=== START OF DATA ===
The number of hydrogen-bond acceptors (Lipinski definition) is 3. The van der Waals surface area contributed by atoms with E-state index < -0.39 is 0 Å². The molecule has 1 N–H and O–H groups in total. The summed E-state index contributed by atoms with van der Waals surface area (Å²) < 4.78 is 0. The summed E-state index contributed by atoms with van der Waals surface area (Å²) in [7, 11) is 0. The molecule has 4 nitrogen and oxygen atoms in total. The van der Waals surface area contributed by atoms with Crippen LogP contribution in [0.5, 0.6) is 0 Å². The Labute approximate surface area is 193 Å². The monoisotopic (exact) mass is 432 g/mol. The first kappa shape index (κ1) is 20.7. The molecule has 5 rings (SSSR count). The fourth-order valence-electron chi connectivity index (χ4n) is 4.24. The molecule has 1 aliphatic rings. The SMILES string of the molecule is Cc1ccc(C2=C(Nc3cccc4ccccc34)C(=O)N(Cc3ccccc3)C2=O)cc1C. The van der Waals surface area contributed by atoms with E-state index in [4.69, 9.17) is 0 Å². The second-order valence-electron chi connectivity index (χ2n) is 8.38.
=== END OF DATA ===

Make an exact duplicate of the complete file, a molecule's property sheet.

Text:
The number of hydrogen-bond acceptors (Lipinski definition) is 3. The van der Waals surface area contributed by atoms with E-state index < -0.39 is 0 Å². The molecule has 1 N–H and O–H groups in total. The summed E-state index contributed by atoms with van der Waals surface area (Å²) < 4.78 is 0. The summed E-state index contributed by atoms with van der Waals surface area (Å²) in [7, 11) is 0. The molecule has 4 nitrogen and oxygen atoms in total. The van der Waals surface area contributed by atoms with Crippen LogP contribution in [0.5, 0.6) is 0 Å². The Labute approximate surface area is 193 Å². The monoisotopic (exact) mass is 432 g/mol. The first kappa shape index (κ1) is 20.7. The molecule has 5 rings (SSSR count). The fourth-order valence-electron chi connectivity index (χ4n) is 4.24. The molecule has 1 aliphatic rings. The SMILES string of the molecule is Cc1ccc(C2=C(Nc3cccc4ccccc34)C(=O)N(Cc3ccccc3)C2=O)cc1C. The van der Waals surface area contributed by atoms with E-state index in [4.69, 9.17) is 0 Å². The second-order valence-electron chi connectivity index (χ2n) is 8.38.